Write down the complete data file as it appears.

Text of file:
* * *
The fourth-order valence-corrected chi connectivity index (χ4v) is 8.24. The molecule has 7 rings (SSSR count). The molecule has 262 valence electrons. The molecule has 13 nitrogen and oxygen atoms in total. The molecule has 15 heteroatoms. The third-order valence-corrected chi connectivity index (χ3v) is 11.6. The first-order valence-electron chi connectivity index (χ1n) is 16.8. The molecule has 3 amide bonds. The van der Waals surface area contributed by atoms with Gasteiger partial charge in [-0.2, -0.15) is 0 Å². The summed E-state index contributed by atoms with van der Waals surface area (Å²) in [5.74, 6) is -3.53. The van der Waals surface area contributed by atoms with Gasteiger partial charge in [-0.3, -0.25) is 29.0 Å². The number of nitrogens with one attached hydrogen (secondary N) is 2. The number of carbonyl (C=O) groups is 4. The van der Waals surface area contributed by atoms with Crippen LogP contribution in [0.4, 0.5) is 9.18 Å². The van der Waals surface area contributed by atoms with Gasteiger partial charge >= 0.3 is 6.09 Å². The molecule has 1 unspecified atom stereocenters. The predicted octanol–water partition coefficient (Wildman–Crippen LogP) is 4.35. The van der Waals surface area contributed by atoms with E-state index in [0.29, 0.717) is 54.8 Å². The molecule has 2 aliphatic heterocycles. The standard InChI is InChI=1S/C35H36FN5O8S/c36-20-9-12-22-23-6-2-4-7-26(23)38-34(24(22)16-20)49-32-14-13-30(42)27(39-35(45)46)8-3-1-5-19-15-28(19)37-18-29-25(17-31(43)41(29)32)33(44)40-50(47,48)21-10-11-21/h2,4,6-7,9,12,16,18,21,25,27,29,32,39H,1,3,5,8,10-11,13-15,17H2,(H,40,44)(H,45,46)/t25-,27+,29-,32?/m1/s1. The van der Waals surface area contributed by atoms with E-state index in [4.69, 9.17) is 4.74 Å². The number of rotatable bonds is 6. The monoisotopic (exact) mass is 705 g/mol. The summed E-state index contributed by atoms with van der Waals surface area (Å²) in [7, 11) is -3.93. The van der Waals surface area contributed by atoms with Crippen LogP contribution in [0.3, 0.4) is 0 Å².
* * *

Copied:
The fourth-order valence-corrected chi connectivity index (χ4v) is 8.24. The molecule has 7 rings (SSSR count). The molecule has 262 valence electrons. The molecule has 13 nitrogen and oxygen atoms in total. The molecule has 15 heteroatoms. The third-order valence-corrected chi connectivity index (χ3v) is 11.6. The first-order valence-electron chi connectivity index (χ1n) is 16.8. The molecule has 3 amide bonds. The van der Waals surface area contributed by atoms with Gasteiger partial charge in [-0.2, -0.15) is 0 Å². The summed E-state index contributed by atoms with van der Waals surface area (Å²) in [5.74, 6) is -3.53. The van der Waals surface area contributed by atoms with Gasteiger partial charge in [-0.3, -0.25) is 29.0 Å². The number of nitrogens with one attached hydrogen (secondary N) is 2. The number of carbonyl (C=O) groups is 4. The van der Waals surface area contributed by atoms with Crippen LogP contribution in [0.4, 0.5) is 9.18 Å². The van der Waals surface area contributed by atoms with Gasteiger partial charge >= 0.3 is 6.09 Å². The molecule has 1 unspecified atom stereocenters. The predicted octanol–water partition coefficient (Wildman–Crippen LogP) is 4.35. The van der Waals surface area contributed by atoms with E-state index in [0.29, 0.717) is 54.8 Å². The molecule has 2 aliphatic heterocycles. The standard InChI is InChI=1S/C35H36FN5O8S/c36-20-9-12-22-23-6-2-4-7-26(23)38-34(24(22)16-20)49-32-14-13-30(42)27(39-35(45)46)8-3-1-5-19-15-28(19)37-18-29-25(17-31(43)41(29)32)33(44)40-50(47,48)21-10-11-21/h2,4,6-7,9,12,16,18,21,25,27,29,32,39H,1,3,5,8,10-11,13-15,17H2,(H,40,44)(H,45,46)/t25-,27+,29-,32?/m1/s1. The van der Waals surface area contributed by atoms with E-state index in [4.69, 9.17) is 4.74 Å². The number of rotatable bonds is 6. The monoisotopic (exact) mass is 705 g/mol. The summed E-state index contributed by atoms with van der Waals surface area (Å²) in [7, 11) is -3.93. The van der Waals surface area contributed by atoms with Crippen LogP contribution in [0.3, 0.4) is 0 Å².